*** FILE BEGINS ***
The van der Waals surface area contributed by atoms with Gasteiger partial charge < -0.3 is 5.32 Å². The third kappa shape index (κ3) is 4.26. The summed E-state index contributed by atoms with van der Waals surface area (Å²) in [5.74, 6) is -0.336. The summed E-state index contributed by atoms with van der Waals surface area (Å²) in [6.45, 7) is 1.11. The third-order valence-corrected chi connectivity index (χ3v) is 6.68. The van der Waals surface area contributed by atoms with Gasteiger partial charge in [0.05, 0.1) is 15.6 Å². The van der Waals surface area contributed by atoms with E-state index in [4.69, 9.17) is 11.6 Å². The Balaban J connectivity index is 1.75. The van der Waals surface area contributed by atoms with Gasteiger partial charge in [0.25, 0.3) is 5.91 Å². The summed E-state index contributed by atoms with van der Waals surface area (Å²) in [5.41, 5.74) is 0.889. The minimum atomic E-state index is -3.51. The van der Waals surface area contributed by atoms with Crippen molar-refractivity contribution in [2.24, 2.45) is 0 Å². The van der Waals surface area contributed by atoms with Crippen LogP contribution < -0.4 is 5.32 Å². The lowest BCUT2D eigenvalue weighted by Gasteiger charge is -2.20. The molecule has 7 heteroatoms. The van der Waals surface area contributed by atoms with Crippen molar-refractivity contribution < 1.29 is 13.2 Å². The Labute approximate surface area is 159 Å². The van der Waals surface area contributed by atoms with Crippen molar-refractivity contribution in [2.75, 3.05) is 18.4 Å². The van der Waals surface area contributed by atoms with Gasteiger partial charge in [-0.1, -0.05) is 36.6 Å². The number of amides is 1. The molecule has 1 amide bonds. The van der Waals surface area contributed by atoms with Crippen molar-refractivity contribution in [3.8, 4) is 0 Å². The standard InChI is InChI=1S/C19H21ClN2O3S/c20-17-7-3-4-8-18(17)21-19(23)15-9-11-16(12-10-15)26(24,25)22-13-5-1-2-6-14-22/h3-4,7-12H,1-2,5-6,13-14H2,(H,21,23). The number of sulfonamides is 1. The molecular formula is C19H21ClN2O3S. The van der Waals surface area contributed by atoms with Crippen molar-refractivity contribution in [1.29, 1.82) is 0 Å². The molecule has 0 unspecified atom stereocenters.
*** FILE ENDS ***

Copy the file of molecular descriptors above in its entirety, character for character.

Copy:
The van der Waals surface area contributed by atoms with Gasteiger partial charge < -0.3 is 5.32 Å². The third kappa shape index (κ3) is 4.26. The summed E-state index contributed by atoms with van der Waals surface area (Å²) in [5.74, 6) is -0.336. The summed E-state index contributed by atoms with van der Waals surface area (Å²) in [6.45, 7) is 1.11. The third-order valence-corrected chi connectivity index (χ3v) is 6.68. The van der Waals surface area contributed by atoms with Gasteiger partial charge in [0.05, 0.1) is 15.6 Å². The van der Waals surface area contributed by atoms with E-state index in [4.69, 9.17) is 11.6 Å². The Balaban J connectivity index is 1.75. The van der Waals surface area contributed by atoms with Gasteiger partial charge in [0.25, 0.3) is 5.91 Å². The summed E-state index contributed by atoms with van der Waals surface area (Å²) in [5.41, 5.74) is 0.889. The minimum atomic E-state index is -3.51. The van der Waals surface area contributed by atoms with Crippen molar-refractivity contribution in [2.24, 2.45) is 0 Å². The van der Waals surface area contributed by atoms with Crippen LogP contribution < -0.4 is 5.32 Å². The lowest BCUT2D eigenvalue weighted by Gasteiger charge is -2.20. The molecule has 7 heteroatoms. The van der Waals surface area contributed by atoms with Crippen molar-refractivity contribution < 1.29 is 13.2 Å². The Labute approximate surface area is 159 Å². The van der Waals surface area contributed by atoms with Crippen molar-refractivity contribution in [2.75, 3.05) is 18.4 Å². The van der Waals surface area contributed by atoms with Gasteiger partial charge in [-0.1, -0.05) is 36.6 Å². The number of amides is 1. The molecule has 1 amide bonds. The van der Waals surface area contributed by atoms with Crippen molar-refractivity contribution in [3.8, 4) is 0 Å². The standard InChI is InChI=1S/C19H21ClN2O3S/c20-17-7-3-4-8-18(17)21-19(23)15-9-11-16(12-10-15)26(24,25)22-13-5-1-2-6-14-22/h3-4,7-12H,1-2,5-6,13-14H2,(H,21,23). The number of sulfonamides is 1. The molecular formula is C19H21ClN2O3S. The van der Waals surface area contributed by atoms with Crippen molar-refractivity contribution in [1.29, 1.82) is 0 Å². The molecule has 0 unspecified atom stereocenters.